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    Explore Your Archive: Worcestershire’s Oldest Document?

    • 19th November 2013

    As we continue to celebrate the Explore Your Archive campaign week we bring you today’s treasure from the Archive Service, which is what we believe may be the oldest surviving document from Worcestershire.  It is part of the archives of the Lechmere family of Hanley Castle and has been dated to about 1100.’

    The document is a legal deed made by Ralph de Mortimer by which he confirms a gift of land at Wribbenhall to the monks of Worcester cathedral, which had been made to them by a certain Tustin, Ralph’s tenant.

    This document demonstrates how simple these early deeds were, whereas now we associate a deed with a long and complicated document. This deed just states that Ralph has confirmed the gift to the church for the good of his soul and those of his family (he hopes for a reward in Heaven for his gift!) and, crucially, lists all the people who have witnessed his act. It is by analysing these names (as well as by analysing the handwriting) that we can come up with an approximate date, because, as is usual at this time, the deed itself is undated. The deed also contains two crosses made by the grantor to show his agreement, as this was a time before most people could write.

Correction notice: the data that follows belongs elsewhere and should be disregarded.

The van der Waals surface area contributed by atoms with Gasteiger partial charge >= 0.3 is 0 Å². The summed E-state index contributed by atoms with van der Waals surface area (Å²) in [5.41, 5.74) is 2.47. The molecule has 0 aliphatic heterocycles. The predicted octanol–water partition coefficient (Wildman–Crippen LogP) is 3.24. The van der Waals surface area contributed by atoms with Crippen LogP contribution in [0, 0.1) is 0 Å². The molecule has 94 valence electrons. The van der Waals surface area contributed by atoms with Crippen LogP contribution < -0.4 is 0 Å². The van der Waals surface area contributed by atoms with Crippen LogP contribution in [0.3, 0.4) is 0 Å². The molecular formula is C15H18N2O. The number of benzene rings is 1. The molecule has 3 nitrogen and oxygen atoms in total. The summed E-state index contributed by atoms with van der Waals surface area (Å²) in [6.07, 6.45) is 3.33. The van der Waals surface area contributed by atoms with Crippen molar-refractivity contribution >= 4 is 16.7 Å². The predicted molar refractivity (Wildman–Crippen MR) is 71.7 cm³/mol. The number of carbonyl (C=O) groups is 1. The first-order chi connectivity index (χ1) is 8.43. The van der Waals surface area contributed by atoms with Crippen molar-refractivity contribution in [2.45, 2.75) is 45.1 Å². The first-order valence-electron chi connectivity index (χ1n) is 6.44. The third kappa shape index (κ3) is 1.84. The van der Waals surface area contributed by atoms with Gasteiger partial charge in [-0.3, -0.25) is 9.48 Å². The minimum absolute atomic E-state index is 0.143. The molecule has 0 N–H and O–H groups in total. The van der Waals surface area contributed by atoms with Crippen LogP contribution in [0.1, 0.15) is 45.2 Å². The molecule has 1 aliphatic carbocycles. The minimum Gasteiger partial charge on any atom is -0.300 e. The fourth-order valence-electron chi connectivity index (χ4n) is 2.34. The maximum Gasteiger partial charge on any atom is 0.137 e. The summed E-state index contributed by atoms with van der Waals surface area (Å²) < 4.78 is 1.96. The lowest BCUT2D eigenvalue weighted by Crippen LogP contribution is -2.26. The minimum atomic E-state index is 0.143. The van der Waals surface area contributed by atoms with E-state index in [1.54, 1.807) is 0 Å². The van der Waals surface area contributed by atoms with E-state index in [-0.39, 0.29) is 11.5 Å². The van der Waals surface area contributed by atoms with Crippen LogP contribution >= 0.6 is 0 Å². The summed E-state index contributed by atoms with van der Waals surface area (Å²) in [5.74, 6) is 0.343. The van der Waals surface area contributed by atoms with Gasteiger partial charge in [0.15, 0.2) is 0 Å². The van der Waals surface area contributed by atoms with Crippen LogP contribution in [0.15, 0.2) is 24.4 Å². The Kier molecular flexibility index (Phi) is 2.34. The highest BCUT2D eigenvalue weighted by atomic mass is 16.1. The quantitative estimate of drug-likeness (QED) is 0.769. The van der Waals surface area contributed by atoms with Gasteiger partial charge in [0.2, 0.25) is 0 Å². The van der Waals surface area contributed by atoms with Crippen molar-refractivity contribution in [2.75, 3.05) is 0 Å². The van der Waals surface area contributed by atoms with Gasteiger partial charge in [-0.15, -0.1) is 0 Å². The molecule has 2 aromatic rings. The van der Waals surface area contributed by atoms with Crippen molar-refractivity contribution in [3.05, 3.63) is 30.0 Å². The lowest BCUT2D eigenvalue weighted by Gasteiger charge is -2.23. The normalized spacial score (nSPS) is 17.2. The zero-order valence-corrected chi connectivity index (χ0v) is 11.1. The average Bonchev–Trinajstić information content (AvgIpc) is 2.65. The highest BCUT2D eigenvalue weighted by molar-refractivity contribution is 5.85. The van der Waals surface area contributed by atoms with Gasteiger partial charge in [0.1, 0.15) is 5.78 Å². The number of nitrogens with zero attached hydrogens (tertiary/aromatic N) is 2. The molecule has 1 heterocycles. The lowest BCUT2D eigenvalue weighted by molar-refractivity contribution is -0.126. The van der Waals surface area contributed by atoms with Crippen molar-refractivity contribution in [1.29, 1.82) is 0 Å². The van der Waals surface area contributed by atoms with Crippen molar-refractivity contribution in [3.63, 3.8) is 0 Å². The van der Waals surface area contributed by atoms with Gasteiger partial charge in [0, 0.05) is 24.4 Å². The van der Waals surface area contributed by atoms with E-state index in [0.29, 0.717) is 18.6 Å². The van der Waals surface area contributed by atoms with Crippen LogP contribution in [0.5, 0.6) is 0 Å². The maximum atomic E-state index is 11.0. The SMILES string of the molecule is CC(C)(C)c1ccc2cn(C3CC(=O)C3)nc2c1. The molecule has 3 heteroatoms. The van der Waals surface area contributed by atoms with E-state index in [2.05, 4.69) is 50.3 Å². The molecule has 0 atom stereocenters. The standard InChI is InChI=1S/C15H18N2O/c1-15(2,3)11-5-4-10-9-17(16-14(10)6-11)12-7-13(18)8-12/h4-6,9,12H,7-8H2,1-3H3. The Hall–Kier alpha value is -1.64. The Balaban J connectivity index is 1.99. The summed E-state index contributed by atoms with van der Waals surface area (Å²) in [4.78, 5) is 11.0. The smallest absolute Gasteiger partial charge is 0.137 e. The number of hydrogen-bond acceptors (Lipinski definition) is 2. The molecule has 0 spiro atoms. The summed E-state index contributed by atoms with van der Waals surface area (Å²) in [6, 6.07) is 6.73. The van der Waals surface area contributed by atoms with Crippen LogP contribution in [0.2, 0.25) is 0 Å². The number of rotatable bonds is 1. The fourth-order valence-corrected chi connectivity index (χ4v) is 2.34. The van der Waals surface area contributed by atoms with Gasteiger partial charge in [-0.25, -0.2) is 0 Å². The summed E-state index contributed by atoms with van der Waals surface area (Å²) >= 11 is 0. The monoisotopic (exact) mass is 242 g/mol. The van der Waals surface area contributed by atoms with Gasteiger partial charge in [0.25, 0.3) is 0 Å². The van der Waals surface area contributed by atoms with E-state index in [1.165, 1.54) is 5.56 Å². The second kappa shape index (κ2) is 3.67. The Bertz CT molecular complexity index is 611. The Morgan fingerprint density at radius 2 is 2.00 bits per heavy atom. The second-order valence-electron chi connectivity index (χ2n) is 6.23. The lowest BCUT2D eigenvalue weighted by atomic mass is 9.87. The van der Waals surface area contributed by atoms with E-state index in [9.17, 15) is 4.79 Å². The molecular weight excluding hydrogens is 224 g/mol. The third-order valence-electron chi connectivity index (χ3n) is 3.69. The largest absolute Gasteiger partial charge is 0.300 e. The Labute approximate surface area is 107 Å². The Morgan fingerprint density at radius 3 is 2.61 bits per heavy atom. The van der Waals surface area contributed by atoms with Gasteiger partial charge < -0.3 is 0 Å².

It always surprises people how small this document is – just 6 by 3 inches. It is written in a clear miniscule hand on parchment, and still bears a white wax seal, which has, however, been badly worn. The seal is attached in an unusual way, being attached to a parchment tag inserted through slits right in the middle of the document rather than at the bottom, as is more usual. At this early period procedures were not yet firmly set and there was more room for variation.

    This document demonstrates clearly just how much effort had to go into the smallest written document. The skin of a sheep had to be prepared to create the parchment, the scribe had to mix his own ink and cut his own quill from a feather – there were no shops where pen, ink and paper could be bought.

    Only rich and powerful people controlled the resources needed to produce such a document, and of course Ralph de Mortimer was such a rich and powerful lord. He was lord of Wigmore and at the time of Domesday (only about fourteen years before this deed was written) was the king’s tenant-in-chief, holding land not only in Worcestershire but also Shropshire and Herefordshire.

    Worcestershire Archives is devoted to preserving the written heritage of the County, and this document represents the very early stages of keeping written records. This document can be found at reference number 705:134 BA1531/72.  

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